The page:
House prices in the UK rose by 6.7% in 2015, according to the Office for National Statistics (ONS) – a considerable slowdown on the previous year.
In 2014 prices rose by 9.8%, according to ONS figures.
Prices increased fastest in England, at 7.3%, and slowest in Scotland, where they fell 0.2% during 2015.
The value of houses and flats rose by just 1% in Wales, and by 1.5% in Northern Ireland.
The average price at the end of December was £288,000.
|Where prices rose fastest in 2015|
|Eastern England||+ 9.7%|
|South East||+ 8.8%|
|East Midlands||+ 5.0%|
|South West||+ 4.7%|
|North West||+ 3.7%|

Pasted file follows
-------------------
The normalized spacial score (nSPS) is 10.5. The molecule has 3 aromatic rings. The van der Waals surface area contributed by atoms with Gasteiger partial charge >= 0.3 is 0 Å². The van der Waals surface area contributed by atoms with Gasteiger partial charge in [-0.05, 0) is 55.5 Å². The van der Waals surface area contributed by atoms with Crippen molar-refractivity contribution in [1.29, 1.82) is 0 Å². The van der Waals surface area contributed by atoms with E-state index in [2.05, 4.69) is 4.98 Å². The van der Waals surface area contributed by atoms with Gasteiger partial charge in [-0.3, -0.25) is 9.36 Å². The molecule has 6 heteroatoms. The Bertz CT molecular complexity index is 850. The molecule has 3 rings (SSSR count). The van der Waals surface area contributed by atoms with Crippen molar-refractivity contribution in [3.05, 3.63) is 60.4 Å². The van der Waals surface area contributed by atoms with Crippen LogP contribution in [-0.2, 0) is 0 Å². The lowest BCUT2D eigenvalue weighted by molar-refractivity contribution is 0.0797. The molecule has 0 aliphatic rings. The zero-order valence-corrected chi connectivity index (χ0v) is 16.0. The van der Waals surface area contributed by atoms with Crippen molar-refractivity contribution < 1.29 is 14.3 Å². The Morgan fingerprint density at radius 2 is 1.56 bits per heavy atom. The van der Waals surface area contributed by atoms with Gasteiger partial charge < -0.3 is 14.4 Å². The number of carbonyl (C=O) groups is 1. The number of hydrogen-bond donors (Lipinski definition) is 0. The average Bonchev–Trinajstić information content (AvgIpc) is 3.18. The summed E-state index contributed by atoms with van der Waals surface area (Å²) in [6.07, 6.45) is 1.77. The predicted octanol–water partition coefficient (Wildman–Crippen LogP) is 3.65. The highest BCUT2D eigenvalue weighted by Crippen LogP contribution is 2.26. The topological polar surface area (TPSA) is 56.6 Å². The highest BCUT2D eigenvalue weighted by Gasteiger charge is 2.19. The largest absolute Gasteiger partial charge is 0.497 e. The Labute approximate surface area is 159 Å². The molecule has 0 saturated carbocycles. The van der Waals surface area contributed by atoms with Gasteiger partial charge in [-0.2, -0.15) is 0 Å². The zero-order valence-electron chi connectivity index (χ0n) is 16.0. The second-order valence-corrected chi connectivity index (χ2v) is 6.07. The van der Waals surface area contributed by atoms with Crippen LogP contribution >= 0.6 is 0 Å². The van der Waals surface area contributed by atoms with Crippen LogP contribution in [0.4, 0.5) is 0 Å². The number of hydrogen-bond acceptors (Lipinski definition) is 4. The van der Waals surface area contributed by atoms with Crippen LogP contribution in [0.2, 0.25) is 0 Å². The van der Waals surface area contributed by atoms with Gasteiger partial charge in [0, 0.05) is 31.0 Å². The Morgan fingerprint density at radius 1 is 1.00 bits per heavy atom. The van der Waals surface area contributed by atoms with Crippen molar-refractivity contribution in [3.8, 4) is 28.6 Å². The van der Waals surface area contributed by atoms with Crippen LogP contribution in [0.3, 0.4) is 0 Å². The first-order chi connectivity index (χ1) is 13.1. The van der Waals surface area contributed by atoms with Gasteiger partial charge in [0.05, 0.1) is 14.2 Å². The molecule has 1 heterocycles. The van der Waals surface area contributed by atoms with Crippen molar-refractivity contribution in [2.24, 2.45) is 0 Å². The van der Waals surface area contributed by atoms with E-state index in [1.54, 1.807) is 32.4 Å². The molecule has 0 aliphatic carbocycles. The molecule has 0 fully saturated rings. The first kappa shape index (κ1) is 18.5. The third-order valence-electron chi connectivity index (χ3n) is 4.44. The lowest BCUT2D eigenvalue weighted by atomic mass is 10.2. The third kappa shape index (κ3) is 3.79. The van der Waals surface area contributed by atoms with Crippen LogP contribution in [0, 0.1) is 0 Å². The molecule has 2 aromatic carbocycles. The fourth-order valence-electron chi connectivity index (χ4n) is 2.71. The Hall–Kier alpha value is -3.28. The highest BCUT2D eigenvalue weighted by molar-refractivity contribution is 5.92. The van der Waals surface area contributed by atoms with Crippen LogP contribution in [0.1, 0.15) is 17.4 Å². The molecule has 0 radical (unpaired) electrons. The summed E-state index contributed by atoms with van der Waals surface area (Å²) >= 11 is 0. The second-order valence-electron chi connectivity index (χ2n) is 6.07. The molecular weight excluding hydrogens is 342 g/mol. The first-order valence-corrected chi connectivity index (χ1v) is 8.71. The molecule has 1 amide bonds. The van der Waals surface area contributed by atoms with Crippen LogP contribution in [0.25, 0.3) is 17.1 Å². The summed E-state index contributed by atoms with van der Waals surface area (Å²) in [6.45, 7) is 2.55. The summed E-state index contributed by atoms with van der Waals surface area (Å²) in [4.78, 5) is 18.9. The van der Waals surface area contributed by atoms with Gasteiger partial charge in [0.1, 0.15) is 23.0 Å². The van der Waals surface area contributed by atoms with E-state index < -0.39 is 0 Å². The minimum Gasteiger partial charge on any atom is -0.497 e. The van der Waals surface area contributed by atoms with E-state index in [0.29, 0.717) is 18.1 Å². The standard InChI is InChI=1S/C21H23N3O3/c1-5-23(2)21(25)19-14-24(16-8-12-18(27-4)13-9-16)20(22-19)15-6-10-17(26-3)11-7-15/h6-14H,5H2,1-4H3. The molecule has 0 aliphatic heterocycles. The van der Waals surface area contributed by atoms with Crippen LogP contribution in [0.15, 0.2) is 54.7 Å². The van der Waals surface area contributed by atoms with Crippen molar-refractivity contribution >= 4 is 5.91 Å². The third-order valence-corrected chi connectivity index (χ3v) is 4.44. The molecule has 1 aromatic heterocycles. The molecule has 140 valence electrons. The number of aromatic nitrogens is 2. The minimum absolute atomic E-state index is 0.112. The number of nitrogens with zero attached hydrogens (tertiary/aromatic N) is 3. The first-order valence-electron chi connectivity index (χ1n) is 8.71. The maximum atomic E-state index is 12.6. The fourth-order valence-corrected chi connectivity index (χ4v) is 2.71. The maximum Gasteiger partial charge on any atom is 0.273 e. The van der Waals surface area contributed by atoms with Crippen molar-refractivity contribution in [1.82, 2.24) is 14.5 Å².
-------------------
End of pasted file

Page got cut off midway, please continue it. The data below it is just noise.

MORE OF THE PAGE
|West Midlands||+ 3.5%|
|Yorks and Humberside||+ 2.6%|
|Northern Ireland||+ 1.5%|
|North East||+ 0.9%|
The ONS figure is in the middle of a range of estimates produced by other organisations.
Halifax, the UK’s largest mortgage lender, said prices rose by as much as 9.5% in 2015, while the Nationwide Building Society put the increase at just 4.5%.
The Land Registry of England and Wales said the annual inflation rate was 6.4%.
Separate figures show that the number of new mortgages taken out in 2015 was roughly the same as in 2014.
But the Council of Mortgage Lenders said the amount being borrowed had risen from £112bn in 2014 to £118bn in 2015 – an increase of 5.3%.